Yes. SPF and DKIM help protect against email-based attacks that use forged sender addresses or rely on editing the contents of an email. By implementing both these protocols and monitoring their records, domain owners can help protect their domains from being used in these types of attacks. However, it’s important to note that SPF and DKIM alone aren’t a complete solution for protecting against email-based attacks, and should be used in conjunction with DMARC, user awareness training, and the implementation of a secure email gateway.

Sendmarc and your SEG complement each other in multiple ways. By implementing DMARC with Sendmarc, you’ll provide your SEG with additional signals to effectively identify and reject impersonation emails.


Additionally, Sendmarc will protect your domain from impersonation attempts outside the perimeter of your SEG. This means that every company and individual that receives email from your domain will be able to easily distinguish between legitimate email and an attacker’s attempts to impersonate your organization. While your SEG is a crucial component of your security strategy, Sendmarc enhances that protection by ensuring that only real email is delivered, shielding your staff and the rest of the world.

As stated by Google, starting February 2024 all Gmail senders must:

  1. Have DKIM or SPF email authentication protocols set up for your domain. Get in touch, we can help.
  2. Ensure that sending domains or IPs have valid forward and reverse DNS records, also referred to as PTR records.
  3. Use a TLS connection for transmitting email.
  4. Avoid ever reaching a spam rate of 0.3% or higher.
  5. Format messages according to the Internet Message Format standard (RFC 5322).
  6. Never impersonate Gmail From: headers. Sending email from any platform or email-sending service other than a Google platform (E.g. Mailchimp, SendGrid or Zendesk) with a From: address with the domain qualifies as impersonating Gmail From: headers. To prevent this Google will start enforcing a DMARC quarantine policy. So, for example, if you’re using to send business emails instead of, AND sending emails from any platform other than Gmail, those emails are likely to land in Spam or Junk folders.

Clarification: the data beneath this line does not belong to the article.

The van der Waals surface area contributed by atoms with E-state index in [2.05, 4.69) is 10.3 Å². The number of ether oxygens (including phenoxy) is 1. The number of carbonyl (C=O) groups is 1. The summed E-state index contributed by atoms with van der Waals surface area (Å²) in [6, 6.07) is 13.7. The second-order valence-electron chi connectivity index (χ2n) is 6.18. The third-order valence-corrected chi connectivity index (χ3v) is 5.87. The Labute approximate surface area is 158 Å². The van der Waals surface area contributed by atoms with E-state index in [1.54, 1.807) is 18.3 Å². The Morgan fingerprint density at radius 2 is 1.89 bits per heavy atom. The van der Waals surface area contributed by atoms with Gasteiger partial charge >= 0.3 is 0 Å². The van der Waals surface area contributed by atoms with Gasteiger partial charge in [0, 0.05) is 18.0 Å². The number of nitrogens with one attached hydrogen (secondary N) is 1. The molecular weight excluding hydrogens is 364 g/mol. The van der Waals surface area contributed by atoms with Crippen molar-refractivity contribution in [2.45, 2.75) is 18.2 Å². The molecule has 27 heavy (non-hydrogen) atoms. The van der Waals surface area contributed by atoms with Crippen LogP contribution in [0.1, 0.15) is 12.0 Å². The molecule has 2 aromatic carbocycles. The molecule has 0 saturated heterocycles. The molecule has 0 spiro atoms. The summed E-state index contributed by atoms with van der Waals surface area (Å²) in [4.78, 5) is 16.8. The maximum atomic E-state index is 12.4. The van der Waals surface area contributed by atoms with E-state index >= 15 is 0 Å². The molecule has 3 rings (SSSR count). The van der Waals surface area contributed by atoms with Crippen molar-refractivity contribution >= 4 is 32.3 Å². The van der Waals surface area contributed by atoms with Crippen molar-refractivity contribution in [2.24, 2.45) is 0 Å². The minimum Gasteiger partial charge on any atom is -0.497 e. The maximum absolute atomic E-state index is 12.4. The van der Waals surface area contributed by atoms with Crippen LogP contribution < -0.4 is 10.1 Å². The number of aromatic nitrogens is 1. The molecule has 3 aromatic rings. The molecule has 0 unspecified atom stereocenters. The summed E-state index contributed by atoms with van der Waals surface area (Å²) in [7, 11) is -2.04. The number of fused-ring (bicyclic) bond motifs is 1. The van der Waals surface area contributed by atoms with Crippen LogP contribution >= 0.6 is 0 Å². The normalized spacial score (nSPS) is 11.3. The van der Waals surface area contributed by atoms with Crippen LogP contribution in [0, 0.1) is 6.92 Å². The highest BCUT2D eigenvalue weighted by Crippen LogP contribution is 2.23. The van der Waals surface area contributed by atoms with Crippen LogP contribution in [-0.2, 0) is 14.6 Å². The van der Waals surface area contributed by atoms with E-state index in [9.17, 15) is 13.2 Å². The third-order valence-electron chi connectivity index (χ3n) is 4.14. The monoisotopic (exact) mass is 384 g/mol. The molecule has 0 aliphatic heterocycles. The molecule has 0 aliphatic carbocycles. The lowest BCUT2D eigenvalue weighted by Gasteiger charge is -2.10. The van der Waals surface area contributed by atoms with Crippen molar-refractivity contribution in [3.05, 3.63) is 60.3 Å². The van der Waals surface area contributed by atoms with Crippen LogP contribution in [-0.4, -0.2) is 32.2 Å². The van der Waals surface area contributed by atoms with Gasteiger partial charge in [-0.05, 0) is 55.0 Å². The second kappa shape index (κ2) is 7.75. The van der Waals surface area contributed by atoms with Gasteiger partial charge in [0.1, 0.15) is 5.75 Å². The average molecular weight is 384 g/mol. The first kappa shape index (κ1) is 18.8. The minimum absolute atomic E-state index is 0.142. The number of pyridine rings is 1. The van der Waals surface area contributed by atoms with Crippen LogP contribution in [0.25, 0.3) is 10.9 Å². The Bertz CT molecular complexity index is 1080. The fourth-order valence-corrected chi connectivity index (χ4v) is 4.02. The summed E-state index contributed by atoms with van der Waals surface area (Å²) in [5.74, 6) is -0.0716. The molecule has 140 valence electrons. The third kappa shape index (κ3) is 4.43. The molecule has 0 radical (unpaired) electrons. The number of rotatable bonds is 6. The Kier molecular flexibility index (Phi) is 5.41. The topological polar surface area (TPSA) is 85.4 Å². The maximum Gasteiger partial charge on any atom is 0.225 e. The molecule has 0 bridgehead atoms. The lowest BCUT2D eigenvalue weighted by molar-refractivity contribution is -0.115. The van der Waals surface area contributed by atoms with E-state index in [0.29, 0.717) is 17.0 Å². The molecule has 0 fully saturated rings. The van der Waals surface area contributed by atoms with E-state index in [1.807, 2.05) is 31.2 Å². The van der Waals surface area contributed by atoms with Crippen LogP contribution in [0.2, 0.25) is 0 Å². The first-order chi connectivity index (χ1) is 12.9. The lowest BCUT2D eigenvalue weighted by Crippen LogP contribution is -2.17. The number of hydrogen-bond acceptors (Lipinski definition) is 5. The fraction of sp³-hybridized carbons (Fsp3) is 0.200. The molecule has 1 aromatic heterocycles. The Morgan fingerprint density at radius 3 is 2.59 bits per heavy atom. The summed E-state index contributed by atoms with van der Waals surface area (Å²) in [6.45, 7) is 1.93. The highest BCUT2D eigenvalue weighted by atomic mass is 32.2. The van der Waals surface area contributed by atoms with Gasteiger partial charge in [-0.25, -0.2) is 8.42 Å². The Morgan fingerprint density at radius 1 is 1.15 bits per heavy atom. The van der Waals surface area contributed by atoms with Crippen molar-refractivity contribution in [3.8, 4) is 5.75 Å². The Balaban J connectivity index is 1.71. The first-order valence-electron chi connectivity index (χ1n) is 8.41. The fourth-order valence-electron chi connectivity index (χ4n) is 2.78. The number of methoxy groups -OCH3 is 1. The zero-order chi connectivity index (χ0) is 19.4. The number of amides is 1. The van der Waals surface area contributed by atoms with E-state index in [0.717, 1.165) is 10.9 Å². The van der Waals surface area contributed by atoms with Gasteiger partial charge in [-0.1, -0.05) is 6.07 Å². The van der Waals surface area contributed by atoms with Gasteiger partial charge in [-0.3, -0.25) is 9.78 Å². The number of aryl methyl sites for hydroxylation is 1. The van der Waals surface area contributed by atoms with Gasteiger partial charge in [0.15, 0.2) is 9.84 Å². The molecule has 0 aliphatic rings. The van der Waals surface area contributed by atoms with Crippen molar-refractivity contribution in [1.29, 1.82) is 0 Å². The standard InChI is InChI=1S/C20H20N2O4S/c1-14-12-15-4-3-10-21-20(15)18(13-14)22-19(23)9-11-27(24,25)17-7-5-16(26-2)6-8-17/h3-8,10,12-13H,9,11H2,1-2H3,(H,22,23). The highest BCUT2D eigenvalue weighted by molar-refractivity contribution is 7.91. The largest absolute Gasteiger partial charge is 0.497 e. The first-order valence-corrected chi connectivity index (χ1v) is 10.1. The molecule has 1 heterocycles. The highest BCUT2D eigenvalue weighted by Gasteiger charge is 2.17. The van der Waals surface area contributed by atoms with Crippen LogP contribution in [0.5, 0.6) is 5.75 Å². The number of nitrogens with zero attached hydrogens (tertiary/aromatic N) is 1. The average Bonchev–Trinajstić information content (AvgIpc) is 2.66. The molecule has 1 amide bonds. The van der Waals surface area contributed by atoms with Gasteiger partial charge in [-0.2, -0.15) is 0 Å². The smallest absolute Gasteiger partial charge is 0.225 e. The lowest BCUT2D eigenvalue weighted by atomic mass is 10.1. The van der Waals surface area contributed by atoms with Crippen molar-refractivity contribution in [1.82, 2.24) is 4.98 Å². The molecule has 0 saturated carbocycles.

7. Add ARC headers to outgoing email, especially if you regularly forward email, including using mailing lists or inbound gateways. ARC headers indicate the message was forwarded and identify you as the forwarder. Mailing list senders should also add a List-id: header, which specifies the mailing list, to outgoing messages.

As stated by Yahoo, starting February 2024 all Yahoo senders must:

  1. Authenticate email by implementing SPF or DKIM at a minimum
  2. Keep spam rate below 0.3%
  3. Have a valid forward and reverse DNS record for sending IPs
  4. Comply with RFCs 5321 and 5322

Microsoft may be involved in DMARC, but there are areas where its platform and services fall short when it comes to solving DMARC-related issues. Microsoft’s two primary roles in the DMARC ecosystem include sending reports and enforcing DMARC, which are required, but not enough, for a domain owner to achieve DMARC compliance.


Sendmarc complements Microsoft’s work in two ways:

  1. Reporting: Our platform gathers and enriches DMARC data sent to it from thousands of email receivers worldwide. It then summarizes, enriches, and visualizes all the DMARC data generated by your domain and displays it in one place for easy viewing, giving you understandable and actionable insights for protection.
  2. Configuration: While Microsoft will honor DMARC, SPF, and DKIM, it’s up to the domain owner (with the help of a platform like Sendmarc) to ensure that these standards are configured correctly. If not, Microsoft will reject legitimate emails, causing delivery issues. So, while Microsoft will reject emails that fail DMARC, it’s up to the domain owner to ensure that your domain has the correct instructions for Microsoft to be able to do that.


While Microsoft’s role in DMARC is critical in securing your organization against inbound threats, the journey to complete DMARC protection requires more. It calls for your business to interpret reports from all providers, configure all platforms for DMARC compliance (not just Microsoft), and maintain complete DMARC, SPF, and DKIM records for ultimate protection against cyberthreats.